King’s College Hospital closes ICU due to “Grenfell Tower-style” fire risk

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King's College Hospital fire risk

King’s College Hospital (KCH) has shut its new intensive care unit and evacuated its occupants after KCH engineers and the London Fire Brigade identified potential fire hazards in the building. The trust “has declared a critical incident over the closure”.

In a post on the trust’s website, Karen Welsh, Head of Communications for King’s College Hospital, explained: “The Trust has closed the new Critical Care Unit so that it can complete the outstanding remedial work inside the unit itself, as well as rectify issues identified more recently.

“Before the unit was opened in April as part of the Trust’s response to the COVID-19 pandemic, a number of mitigations were put in place to ensure the safety of our staff and patients. The remaining patients in the unit are being moved to critical care wards at King’s College Hospital, Denmark Hill so that the remedial work can be completed as quickly as possible.”

The unit opened in April 2020 and helped combat the rising number of Covid-19 patients in the area. Designed with beds for 60 patients and costing £100m, the unit was described as “state-of-the-art” by the Trust and “the biggest and most advanced facility of its kind in the NHS” by the Guardian.

The ICU was constructed in a previously unused building on hospital grounds. The building was identified by engineering company Arup Group as “having potentially the same aluminium composite cladding used in Grenfell Tower”, confirmed Business Insider. The Grenfell Tower fire in 2017 is described by the BBC as “one of the UK’s worst modern disasters”, with 72 recorded fatalities. The currently accepted theory is that “the polyethylene material in the cladding was the primary cause of the fire’s spread.”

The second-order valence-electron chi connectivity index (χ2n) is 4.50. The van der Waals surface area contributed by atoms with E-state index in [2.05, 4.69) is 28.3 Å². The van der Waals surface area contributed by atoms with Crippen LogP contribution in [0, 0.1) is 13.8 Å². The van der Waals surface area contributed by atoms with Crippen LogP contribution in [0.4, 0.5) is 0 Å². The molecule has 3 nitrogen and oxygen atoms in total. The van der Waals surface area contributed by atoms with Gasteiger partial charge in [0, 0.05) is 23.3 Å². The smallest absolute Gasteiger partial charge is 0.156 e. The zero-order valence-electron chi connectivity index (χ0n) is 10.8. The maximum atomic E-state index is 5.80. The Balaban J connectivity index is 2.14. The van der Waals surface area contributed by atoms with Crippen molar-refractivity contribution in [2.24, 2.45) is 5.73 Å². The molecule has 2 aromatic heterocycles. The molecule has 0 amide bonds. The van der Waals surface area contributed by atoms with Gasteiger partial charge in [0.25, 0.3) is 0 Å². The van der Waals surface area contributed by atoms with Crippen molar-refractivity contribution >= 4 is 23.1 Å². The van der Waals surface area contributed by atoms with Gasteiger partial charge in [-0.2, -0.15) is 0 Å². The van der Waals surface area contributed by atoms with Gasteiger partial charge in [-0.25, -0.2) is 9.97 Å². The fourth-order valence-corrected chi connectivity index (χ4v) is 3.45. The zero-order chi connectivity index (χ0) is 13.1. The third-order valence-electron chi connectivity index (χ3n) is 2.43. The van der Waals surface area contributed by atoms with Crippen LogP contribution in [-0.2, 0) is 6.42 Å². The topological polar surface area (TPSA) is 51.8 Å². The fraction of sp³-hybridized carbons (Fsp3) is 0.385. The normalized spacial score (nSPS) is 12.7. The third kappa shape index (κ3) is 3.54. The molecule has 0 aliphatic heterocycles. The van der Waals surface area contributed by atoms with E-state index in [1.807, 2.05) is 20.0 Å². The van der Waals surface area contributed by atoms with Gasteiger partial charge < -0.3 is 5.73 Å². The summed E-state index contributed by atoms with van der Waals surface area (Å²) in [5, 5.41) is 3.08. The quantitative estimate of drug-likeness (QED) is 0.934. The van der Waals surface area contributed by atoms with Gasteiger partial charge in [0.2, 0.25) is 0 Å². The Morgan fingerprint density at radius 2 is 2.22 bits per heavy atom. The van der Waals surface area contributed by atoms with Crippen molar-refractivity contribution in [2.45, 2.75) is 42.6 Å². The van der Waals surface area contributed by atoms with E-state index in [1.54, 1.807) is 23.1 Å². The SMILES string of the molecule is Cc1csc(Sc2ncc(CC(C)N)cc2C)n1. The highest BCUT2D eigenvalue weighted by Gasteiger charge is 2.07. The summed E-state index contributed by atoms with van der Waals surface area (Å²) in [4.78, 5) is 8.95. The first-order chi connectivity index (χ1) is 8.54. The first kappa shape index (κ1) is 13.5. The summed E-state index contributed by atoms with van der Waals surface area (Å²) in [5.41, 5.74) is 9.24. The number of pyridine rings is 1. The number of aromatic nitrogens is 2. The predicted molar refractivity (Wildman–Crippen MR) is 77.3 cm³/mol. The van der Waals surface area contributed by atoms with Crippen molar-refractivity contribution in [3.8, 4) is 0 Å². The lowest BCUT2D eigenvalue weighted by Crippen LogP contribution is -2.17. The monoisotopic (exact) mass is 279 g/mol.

According to Business Insider, government and hospital chiefs have been aware of the King’s College Hospital cladding since 2017, as well as the fire risk posed by its continued use. At least five other hospitals in the UK have buildings constructed with the same cladding. A spokesman for the Ministry of Housing told BI: “We’re not going to identify the hospitals concerned.” The NHS is conducting an “ongoing review” of the issue.

This incident comes after Champion Hill residents were rehoused in January 2020 due to similar fire safety concerns. In that case, King’s was made aware of the issue on December 19, 2019, but waited until January 13 to inform students. The KCLSU claimed this decision was made “to reduce the impact on their study and ensure face to face services were put in place to support them.”

Comment Editor for Roar News. Classics with English BA student. Habitual procrastinator.

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